Full-motion video (FMV) was all the rage during the nineties. While games like Command & Conquer fed players lore and objectives with campy video sequences that were compressed and fitted onto CDs, some games were almost-entirely made up of live-action clips. Sure, the quality wasn’t great most of the time, but being able to play an interactive movie seemed like the future of gaming. Sega thought so, at least.
The Mega-CD (also known as the Sega CD in the US) was released in the early-nineties as an attachment for their best-selling Mega Drive console, in hopes of expanding its lifespan. Alas, it was overpriced, and had a library of mediocre and forgettable titles, save for a few gems. However, nothing screams “cash grab!” louder like the 1995 Sega CD title Mighty Morphin Power Rangers. The worst part is, even if you’re a die-hard fan of this iconic, kid-friendly action-adventure TV show, you’ll really struggle to get any sort of enjoyment from this one.
Gameplay is as barebones and minimal as it gets. All you need to do is watch fight scenes from the Power Rangers TV show, and press the buttons that appear on-screen. If you’re too slow or hit the wrong button, the on-screen energy bar will go down bit-by-bit, causing you to lose a life if it hits zero. Strangely, the episodes will keep playing no matter how badly you do. No stock footage of the Rangers getting their backsides battered will be spliced in between to show you messed up. Instead, your screen shakes a little. On the whole, your only reward for hitting these buttons correctly are points, which are woefully worthless in the long run as they contribute to nothing except a slightly-inflated ego, if big-numbers are the kind of thing that makes you feel valued.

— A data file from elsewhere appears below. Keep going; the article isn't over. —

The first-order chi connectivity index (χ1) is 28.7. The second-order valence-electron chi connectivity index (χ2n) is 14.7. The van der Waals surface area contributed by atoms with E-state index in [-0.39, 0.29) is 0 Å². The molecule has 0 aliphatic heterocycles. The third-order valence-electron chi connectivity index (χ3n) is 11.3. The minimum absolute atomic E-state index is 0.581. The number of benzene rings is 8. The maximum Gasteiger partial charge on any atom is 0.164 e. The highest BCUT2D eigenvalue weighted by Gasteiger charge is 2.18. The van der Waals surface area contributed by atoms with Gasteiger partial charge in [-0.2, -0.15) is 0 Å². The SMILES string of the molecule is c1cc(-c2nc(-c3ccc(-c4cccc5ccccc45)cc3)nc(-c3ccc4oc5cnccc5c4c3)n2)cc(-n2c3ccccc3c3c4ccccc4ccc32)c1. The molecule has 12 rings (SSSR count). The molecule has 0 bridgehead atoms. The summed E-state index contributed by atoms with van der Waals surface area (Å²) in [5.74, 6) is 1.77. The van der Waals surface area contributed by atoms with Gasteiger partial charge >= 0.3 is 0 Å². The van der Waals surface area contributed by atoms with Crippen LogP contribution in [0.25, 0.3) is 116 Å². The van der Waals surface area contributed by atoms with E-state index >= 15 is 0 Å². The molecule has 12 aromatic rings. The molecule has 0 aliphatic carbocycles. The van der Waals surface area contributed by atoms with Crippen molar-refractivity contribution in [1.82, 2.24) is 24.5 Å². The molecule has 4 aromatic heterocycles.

Mighty Morphin Power Rangers has ten levels on offer, and each of them is made up of a fight scene from episodes of the show. You can only play the sixth and seventh level on normal mode or higher, while the final three missions are exclusive to the highest difficulty. Thing is, while normal mode give you less time to input buttons, hard mode is sadistic enough to remove all on-screen prompts, leaving you to fumble around and mash buttons aimlessly. That is, unless you were deranged enough to put the effort into memorizing the on-screen combinations (advice for those who feel like doing this – get a job instead).
The worst thing about this laughable excuse of a “game” is that it’s incredibly short. There are better ways to kill 45 to 60 minutes: read a book, bake a cake or two, see how many of your own teeth you can punch out in an hour, etc. Or, better yet, just go watch the show, if that’s your sort of thing. There are coffee machines that have more interactivity than this.
There’s really nothing much else to say about Mighty Morphin Power Rangers. It was nothing beyond a lazy attempt at scamming gullible Power Rangers fans and SEGA CD owners alike back in the olden days of gaming. So, why bother playing a grainy, snore-inducing, brain-meltingly horrible game like this? You’d have just as much fun twaddling with a TV remote. If you’re after some exciting action involving guys and gals slapping one another in spandex outfits and rubber suits (you have interesting tastes), then go watch the original show in all its hammy glory instead. Avoid this like a proximity mine.